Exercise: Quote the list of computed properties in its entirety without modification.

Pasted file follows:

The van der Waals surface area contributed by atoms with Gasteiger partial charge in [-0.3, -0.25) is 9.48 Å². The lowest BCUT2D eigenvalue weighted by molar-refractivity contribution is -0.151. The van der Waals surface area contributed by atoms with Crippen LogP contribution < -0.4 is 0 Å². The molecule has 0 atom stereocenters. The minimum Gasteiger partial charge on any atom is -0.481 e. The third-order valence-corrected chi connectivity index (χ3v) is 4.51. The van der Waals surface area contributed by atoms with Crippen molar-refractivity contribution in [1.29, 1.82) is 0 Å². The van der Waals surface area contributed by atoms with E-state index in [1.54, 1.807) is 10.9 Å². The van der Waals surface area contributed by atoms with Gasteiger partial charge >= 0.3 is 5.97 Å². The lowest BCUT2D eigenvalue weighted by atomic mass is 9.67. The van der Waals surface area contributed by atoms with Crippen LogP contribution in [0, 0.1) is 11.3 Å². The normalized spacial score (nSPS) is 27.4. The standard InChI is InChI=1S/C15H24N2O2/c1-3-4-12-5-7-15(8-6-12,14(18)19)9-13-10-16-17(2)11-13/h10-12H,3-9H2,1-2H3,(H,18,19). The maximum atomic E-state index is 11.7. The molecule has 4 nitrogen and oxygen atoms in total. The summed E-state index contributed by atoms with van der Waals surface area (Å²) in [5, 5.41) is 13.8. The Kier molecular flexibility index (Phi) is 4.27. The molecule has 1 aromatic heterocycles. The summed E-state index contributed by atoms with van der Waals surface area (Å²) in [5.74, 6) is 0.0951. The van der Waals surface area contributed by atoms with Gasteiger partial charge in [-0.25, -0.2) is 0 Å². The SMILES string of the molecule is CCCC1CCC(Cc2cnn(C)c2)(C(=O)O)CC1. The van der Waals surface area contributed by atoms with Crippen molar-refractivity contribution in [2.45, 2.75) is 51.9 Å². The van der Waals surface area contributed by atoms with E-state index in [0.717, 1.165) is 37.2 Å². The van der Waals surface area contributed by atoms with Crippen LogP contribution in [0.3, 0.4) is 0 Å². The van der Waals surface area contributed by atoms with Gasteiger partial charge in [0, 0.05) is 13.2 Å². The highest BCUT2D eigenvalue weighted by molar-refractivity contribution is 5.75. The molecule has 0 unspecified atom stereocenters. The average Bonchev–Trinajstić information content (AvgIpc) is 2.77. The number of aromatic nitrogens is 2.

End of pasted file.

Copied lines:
The van der Waals surface area contributed by atoms with Gasteiger partial charge in [-0.3, -0.25) is 9.48 Å². The lowest BCUT2D eigenvalue weighted by molar-refractivity contribution is -0.151. The van der Waals surface area contributed by atoms with Crippen LogP contribution < -0.4 is 0 Å². The molecule has 0 atom stereocenters. The minimum Gasteiger partial charge on any atom is -0.481 e. The third-order valence-corrected chi connectivity index (χ3v) is 4.51. The van der Waals surface area contributed by atoms with Crippen molar-refractivity contribution in [1.29, 1.82) is 0 Å². The van der Waals surface area contributed by atoms with E-state index in [1.54, 1.807) is 10.9 Å². The van der Waals surface area contributed by atoms with Gasteiger partial charge >= 0.3 is 5.97 Å². The lowest BCUT2D eigenvalue weighted by atomic mass is 9.67. The van der Waals surface area contributed by atoms with Crippen LogP contribution in [0, 0.1) is 11.3 Å². The normalized spacial score (nSPS) is 27.4. The standard InChI is InChI=1S/C15H24N2O2/c1-3-4-12-5-7-15(8-6-12,14(18)19)9-13-10-16-17(2)11-13/h10-12H,3-9H2,1-2H3,(H,18,19). The maximum atomic E-state index is 11.7. The molecule has 4 nitrogen and oxygen atoms in total. The summed E-state index contributed by atoms with van der Waals surface area (Å²) in [5, 5.41) is 13.8. The Kier molecular flexibility index (Phi) is 4.27. The molecule has 1 aromatic heterocycles. The summed E-state index contributed by atoms with van der Waals surface area (Å²) in [5.74, 6) is 0.0951. The van der Waals surface area contributed by atoms with Gasteiger partial charge in [-0.25, -0.2) is 0 Å². The SMILES string of the molecule is CCCC1CCC(Cc2cnn(C)c2)(C(=O)O)CC1. The van der Waals surface area contributed by atoms with Crippen molar-refractivity contribution in [2.45, 2.75) is 51.9 Å². The van der Waals surface area contributed by atoms with E-state index in [0.717, 1.165) is 37.2 Å². The van der Waals surface area contributed by atoms with Crippen LogP contribution in [0.3, 0.4) is 0 Å². The van der Waals surface area contributed by atoms with Gasteiger partial charge in [0, 0.05) is 13.2 Å². The highest BCUT2D eigenvalue weighted by molar-refractivity contribution is 5.75. The molecule has 0 unspecified atom stereocenters. The average Bonchev–Trinajstić information content (AvgIpc) is 2.77. The number of aromatic nitrogens is 2.